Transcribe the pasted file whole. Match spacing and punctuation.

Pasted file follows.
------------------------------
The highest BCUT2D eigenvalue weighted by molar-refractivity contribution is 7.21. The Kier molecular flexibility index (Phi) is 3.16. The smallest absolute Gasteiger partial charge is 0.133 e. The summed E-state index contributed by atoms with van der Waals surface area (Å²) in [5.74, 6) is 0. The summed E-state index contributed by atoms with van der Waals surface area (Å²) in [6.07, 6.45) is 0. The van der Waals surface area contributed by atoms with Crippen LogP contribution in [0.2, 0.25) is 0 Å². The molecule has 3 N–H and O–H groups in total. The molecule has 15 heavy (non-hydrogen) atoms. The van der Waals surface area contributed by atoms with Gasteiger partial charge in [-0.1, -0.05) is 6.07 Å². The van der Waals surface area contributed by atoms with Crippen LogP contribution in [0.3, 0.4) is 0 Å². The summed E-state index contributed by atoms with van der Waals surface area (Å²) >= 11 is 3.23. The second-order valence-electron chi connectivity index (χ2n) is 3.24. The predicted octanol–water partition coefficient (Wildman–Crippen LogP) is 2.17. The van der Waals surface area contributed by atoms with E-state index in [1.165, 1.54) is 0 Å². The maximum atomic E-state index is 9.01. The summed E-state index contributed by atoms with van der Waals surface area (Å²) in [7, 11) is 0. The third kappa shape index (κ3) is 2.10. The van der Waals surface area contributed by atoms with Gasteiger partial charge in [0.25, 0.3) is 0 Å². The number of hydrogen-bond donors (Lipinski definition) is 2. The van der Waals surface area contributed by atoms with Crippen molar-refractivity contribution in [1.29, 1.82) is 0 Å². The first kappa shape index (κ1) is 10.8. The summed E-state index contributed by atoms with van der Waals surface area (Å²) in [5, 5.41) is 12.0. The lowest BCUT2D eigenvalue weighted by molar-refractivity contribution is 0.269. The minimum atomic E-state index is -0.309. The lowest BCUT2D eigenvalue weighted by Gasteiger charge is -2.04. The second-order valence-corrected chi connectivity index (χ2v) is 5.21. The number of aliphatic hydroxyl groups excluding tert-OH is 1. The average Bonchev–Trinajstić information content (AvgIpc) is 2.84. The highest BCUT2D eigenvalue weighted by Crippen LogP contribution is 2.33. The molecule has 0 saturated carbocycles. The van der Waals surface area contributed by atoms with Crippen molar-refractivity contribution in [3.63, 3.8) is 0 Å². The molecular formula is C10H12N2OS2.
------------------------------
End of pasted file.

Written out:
The highest BCUT2D eigenvalue weighted by molar-refractivity contribution is 7.21. The Kier molecular flexibility index (Phi) is 3.16. The smallest absolute Gasteiger partial charge is 0.133 e. The summed E-state index contributed by atoms with van der Waals surface area (Å²) in [5.74, 6) is 0. The summed E-state index contributed by atoms with van der Waals surface area (Å²) in [6.07, 6.45) is 0. The van der Waals surface area contributed by atoms with Crippen LogP contribution in [0.2, 0.25) is 0 Å². The molecule has 3 N–H and O–H groups in total. The molecule has 15 heavy (non-hydrogen) atoms. The van der Waals surface area contributed by atoms with Gasteiger partial charge in [-0.1, -0.05) is 6.07 Å². The van der Waals surface area contributed by atoms with Crippen LogP contribution in [0.3, 0.4) is 0 Å². The summed E-state index contributed by atoms with van der Waals surface area (Å²) >= 11 is 3.23. The second-order valence-electron chi connectivity index (χ2n) is 3.24. The predicted octanol–water partition coefficient (Wildman–Crippen LogP) is 2.17. The van der Waals surface area contributed by atoms with E-state index in [1.165, 1.54) is 0 Å². The maximum atomic E-state index is 9.01. The summed E-state index contributed by atoms with van der Waals surface area (Å²) in [7, 11) is 0. The third kappa shape index (κ3) is 2.10. The van der Waals surface area contributed by atoms with Gasteiger partial charge in [0.25, 0.3) is 0 Å². The number of hydrogen-bond donors (Lipinski definition) is 2. The van der Waals surface area contributed by atoms with Crippen molar-refractivity contribution in [1.29, 1.82) is 0 Å². The first kappa shape index (κ1) is 10.8. The summed E-state index contributed by atoms with van der Waals surface area (Å²) in [5, 5.41) is 12.0. The lowest BCUT2D eigenvalue weighted by molar-refractivity contribution is 0.269. The minimum atomic E-state index is -0.309. The lowest BCUT2D eigenvalue weighted by Gasteiger charge is -2.04. The second-order valence-corrected chi connectivity index (χ2v) is 5.21. The number of aliphatic hydroxyl groups excluding tert-OH is 1. The average Bonchev–Trinajstić information content (AvgIpc) is 2.84. The highest BCUT2D eigenvalue weighted by Crippen LogP contribution is 2.33. The molecule has 0 saturated carbocycles. The van der Waals surface area contributed by atoms with Crippen molar-refractivity contribution in [3.63, 3.8) is 0 Å². The molecular formula is C10H12N2OS2.